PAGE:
Symbols and the Struggle for India’s Soul

Muhammad Tahir Iqbal on the central role played by markers of faith and identity in a divided India

Symbols and the Struggle for India’s Soul
Shakespeare once said, “What’s in a name?” If he happens to come back to life to live in the middle of India, he will discover, to his shock, just how wrong he was in saying so. Here, one’s name is all that clearly drives a wedge between those who are considered patriots and those branded as traitors.

This is what India has turned out to be in the last six years of Prime Minister Narendra Modi’s administration. Values of secularism imbued with the traits of justice, equality and freedom – as envisioned and cherished by India’s founding fathers – are going to lose their relevance in India.

At the time of Independence, India was faced with two options to build its polity upon: Hindu nationalism or secularism. The political leaders of that time sensibly inclined for the latter. Subsequent Indian leaders have evermore put their energies to make India a secular state. They proved somewhat successful in achieving the dream of a secular set-up, but not thoroughly.

In fact, side by side with the desire to paint India with secular hues, there has always been an unpleasant undercurrent. This is a streak eulogizing and promoting the ideals of Nathuram Godse, an extremist Hindu nationalist who murdered M.K. Gandhi on the plea that the latter had been excessively kind to Muslims.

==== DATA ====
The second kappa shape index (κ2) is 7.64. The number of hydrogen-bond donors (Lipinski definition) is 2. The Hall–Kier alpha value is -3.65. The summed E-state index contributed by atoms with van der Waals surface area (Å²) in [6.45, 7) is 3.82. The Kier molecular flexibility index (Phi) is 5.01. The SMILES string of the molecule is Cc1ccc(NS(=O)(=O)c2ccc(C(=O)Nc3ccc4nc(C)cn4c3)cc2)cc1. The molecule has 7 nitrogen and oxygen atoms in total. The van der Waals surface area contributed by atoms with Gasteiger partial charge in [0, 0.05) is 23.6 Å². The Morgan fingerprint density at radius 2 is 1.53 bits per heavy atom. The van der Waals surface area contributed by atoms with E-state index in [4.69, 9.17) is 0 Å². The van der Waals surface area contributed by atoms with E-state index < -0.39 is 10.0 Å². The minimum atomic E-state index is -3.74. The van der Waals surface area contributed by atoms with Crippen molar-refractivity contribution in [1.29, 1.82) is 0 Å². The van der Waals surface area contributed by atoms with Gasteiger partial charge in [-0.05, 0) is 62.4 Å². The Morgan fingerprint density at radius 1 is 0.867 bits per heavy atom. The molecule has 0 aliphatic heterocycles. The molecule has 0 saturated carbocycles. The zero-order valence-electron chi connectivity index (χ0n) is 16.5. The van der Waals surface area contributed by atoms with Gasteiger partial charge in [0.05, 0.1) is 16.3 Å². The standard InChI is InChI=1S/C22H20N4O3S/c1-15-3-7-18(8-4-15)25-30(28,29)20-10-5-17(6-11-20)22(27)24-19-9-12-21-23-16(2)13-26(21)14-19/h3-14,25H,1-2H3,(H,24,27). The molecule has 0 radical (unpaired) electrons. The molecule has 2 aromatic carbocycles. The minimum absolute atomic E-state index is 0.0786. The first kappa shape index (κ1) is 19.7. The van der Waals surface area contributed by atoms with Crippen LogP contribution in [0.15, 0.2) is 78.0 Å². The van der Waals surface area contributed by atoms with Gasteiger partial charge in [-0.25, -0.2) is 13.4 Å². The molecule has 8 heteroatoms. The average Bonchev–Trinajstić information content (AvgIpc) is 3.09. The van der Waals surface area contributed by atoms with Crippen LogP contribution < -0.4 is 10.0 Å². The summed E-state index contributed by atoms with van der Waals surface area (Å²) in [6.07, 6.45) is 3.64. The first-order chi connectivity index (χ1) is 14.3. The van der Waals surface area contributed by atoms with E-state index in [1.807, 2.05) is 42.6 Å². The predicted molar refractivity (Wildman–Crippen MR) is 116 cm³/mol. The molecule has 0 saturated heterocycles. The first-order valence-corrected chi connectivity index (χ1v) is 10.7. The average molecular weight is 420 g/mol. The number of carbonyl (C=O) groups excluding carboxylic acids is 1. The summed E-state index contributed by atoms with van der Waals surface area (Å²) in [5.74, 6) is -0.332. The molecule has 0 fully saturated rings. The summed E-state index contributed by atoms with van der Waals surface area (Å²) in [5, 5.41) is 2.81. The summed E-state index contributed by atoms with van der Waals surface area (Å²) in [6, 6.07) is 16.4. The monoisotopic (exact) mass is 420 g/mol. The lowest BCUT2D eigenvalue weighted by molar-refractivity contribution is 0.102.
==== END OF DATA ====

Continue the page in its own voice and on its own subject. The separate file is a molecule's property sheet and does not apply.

The ideology epitomized by Godse has been raising its venomous head during the struggle for a secular structure, but most leaders at the helm kept tabs on that.

But all this while, the intolerant forces kept lurking under the carpet waiting in ambush for the right atmosphere. In the Chief Minister of Gujarat in 2002, they found a leader who might meet their decades-old pent-up desire. Here, finally, was a leader who could help turn India into a Hindu Rashtra, where the ‘true’ Indians could finally settle the scores with those they see as the ‘descendants’ of the Mughals.
Many Indians argue here that one can’t fight Hindutva communalism by promoting Muslim communalism. Such identity politics will destroy India, they argue

As Narendra Modi ascended to power over the whole country in 2014, this bevy of nationalists felt relieved. They had awaited this moment. From there started a series of hate-filled episodes wherein Muslims were made the target of the worst ire unleashed by mobs of rancorous Hindu nationalists.

In 2017, over seven hundred academics and vice-chancellors from 51 states and central universities of India gathered in Delhi University to learn how to bring the “true nationalist narrative” to the main discourse of India. The event was called the Gyan Sangam – knowledge summit. Its main motivator and the speaker was Mohan Bhagwat, the supreme leader of the Rashtriya Swayamsevak Sangh (RSS). The topics under discussion, reportedly, were the “cultural onslaught on the educational system,” the “colonization” of intellectuals and the resurgence of nationalism in academia.